Сб. Мар 2nd, 2024

Beef cattle farmers David and Julie Ingram were astonished when their purebred Hereford cow gave birth to quadruplets in May. This remarkable occurrence followed the cow’s previous delivery of twins the year before. The Ingrams, accustomed to multiple births, had experienced 12 sets of twins in 2018 and eight sets in the current year.

Anticipating twins, the couple was taken aback to discover not two but four calves. Two heifers and two bull calves were born prematurely, prompting concern for their well-being. Despite the early arrival, the resilient cow managed to care for two of the calves, displaying remarkable mothering instincts. Fearing the calves wouldn’t survive outside overnight, the Ingrams brought them to a shed near their house.

After a week, the strongest calf remained with its mother, while the Ingrams hand-reared the other three, known as “poddies,” to ensure their survival. Three calves were monitored in a private paddock for six weeks before joining the rest of the herd. Unfortunately, the two bull calves faced birthing complications and were euthanized.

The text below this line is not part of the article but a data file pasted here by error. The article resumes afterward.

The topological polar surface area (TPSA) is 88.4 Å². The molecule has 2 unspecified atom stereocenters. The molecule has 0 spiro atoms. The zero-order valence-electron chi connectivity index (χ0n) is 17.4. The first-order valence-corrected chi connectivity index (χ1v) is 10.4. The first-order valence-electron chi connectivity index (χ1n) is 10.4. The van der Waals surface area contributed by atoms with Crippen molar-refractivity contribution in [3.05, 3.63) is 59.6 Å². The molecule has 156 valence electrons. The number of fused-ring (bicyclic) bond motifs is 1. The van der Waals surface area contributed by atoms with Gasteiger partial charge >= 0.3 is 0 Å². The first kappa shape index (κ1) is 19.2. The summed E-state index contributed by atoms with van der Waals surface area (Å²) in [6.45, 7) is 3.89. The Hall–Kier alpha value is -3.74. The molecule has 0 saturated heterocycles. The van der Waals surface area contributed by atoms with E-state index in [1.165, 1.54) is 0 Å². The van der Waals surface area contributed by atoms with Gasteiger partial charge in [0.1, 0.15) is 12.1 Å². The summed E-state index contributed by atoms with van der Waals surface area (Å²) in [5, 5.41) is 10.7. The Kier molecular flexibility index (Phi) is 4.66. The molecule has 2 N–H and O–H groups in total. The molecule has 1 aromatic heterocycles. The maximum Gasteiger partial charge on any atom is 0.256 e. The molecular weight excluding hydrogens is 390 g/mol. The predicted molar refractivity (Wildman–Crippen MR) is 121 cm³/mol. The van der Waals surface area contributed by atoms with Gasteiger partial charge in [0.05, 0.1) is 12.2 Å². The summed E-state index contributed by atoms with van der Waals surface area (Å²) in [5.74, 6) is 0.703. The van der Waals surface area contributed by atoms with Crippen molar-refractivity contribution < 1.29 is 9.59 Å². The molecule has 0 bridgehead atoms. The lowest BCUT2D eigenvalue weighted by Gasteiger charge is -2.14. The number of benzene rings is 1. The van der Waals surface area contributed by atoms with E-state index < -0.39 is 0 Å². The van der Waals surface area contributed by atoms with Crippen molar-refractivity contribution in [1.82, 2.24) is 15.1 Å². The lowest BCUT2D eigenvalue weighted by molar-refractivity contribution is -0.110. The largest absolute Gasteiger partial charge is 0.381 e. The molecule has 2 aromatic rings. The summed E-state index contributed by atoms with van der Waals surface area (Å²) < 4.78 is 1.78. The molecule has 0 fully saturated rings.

The unprecedented quadruple birth captured the curiosity of veterinarian Peter Alexander, who has practiced in the Bega Valley for over 40 years. Dr. Alexander highlighted the rarity of such an event, stating that while he had heard of cows birthing quadruplets, it was exceptionally uncommon.

The veterinarian raised concerns about the cow’s fertility, questioning whether the surviving offspring might be “freemartins” with compromised reproductive tracts. Multiple births, he explained, posed challenges for both the mother’s pregnancy and the calves’ health, often resulting in premature births with potential complications.

Despite the odds, the Ingrams are focusing on ensuring the cow’s long-term health and reproductive capabilities. At just over four years old, the cow has already given birth to six calves, showcasing her remarkable fertility and defying expectations in the world of beef cattle farming.